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Material characterization data such as size distribution, particle shape, zeta potential, molecular weight, and bulk material properties, can be accurately and reproducibly measured using instruments from the Malvern Panalytical range. Technologies used include laser diffraction, image analysis, laser Doppler electrophoresis, static and dynamic light scattering, capillary rheometry and strain controlled and stress controlled rheometry.
Designing and Interpreting Rheological Tests to Optimize Sample Stability
The following ten points highlight general methods of designing and interpreting rheological tests to optimize sample stability. These points are particularly applicable to colloidal systems (for which the size of the dispersed phase is <1µm) such as:
- Emulsions i.e. liquid-in-liquid systems such as routinely used in paints and coatings, foodstuffs, adhesives, agrochemicals, cosmetics, personal care and pharmaceutical formulations
- Sols i.e. solid-in-liquid systems such as inks, paints and coatings, food and drink, cosmetics and personal care and pharmaceutical formulations
Even classical non-colloidal systems such as large particle (> 1µm) dispersions, including applications of the type mentioned above, as well as mining and mineral slurries, cement and ceramics, can also be evaluated with the same methods. Each test focuses on one property of the material and discusses optimization to help facilitate sample stability.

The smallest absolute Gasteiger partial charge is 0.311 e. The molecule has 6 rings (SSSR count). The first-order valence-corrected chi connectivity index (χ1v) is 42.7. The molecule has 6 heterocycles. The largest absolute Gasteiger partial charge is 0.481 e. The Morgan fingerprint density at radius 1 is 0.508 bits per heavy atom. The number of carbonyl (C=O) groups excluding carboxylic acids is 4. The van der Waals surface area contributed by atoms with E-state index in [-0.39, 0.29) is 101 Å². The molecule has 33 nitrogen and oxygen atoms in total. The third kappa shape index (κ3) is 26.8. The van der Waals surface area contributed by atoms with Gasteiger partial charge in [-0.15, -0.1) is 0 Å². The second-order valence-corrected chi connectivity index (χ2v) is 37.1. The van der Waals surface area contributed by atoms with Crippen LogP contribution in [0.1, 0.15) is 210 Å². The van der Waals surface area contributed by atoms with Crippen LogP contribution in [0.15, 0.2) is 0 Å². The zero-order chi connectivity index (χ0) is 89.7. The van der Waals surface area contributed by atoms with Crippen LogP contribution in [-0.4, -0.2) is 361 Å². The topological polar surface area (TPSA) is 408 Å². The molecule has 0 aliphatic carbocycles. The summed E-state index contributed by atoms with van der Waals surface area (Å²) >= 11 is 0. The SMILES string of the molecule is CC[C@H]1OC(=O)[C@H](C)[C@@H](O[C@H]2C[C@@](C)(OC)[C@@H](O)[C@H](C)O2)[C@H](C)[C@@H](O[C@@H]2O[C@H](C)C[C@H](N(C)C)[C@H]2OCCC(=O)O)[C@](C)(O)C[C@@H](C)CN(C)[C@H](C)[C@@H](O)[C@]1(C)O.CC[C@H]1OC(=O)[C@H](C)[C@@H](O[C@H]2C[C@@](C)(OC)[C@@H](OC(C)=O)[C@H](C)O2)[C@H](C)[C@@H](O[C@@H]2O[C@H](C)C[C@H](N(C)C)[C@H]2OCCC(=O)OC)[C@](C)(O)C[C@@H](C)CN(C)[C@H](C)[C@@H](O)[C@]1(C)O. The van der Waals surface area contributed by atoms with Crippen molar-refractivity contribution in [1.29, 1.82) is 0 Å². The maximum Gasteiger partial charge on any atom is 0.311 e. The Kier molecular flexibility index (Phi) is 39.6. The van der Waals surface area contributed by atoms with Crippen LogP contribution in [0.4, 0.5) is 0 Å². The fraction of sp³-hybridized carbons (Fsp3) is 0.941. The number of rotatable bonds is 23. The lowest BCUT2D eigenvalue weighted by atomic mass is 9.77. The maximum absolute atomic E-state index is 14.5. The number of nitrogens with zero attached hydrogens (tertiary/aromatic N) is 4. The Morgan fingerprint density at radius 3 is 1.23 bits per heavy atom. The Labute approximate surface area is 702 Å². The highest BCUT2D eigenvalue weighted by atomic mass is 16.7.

Zero Shear Viscosity
The zero shear viscosity is the viscosity of a material at a shear rate of zero; in other words the viscosity at rest which is typically the conditions to use when studying stability. The material is undergoing no significant deformation forces apart from that of gravity.
The higher the viscosity at lower shear rates, the higher resistance there is for any suspended particles to sediment (i.e. flow) to the bottom of the sample.
Yield Stress of a Material
The highest zero shear viscosity possible would be infinity – basically a very weak solid! This is an infinite resistance to flow under no shear stress, which is the definition of yield stress. Introducing a yield stress to a material will effectively make the material behave like a solid at rest which by nature resists any suspended material from settling.
Yield Stress and Stability of a Suspension
A yield stress typically signifies a solid like behaviour at rest which can inhibit settling. However, the actual yield stress value itself can have a range of values; the higher the value, the more resistance this structure has to settling. A suspension will therefore be more stable with a higher value of yield stress.
Thixotropy and Viscosity
Even though stability is effectively a process at rest, most materials are transported or moved from one place to another. When this happens forces / conditions more severe than at rest can occur. Typical dispersion systems are shear thinning, so the viscosity will reduce under these conditions which can increase the ability of the material to settle. By minimizing the thixotropy you can minimize the time the sample stays at these low viscosities.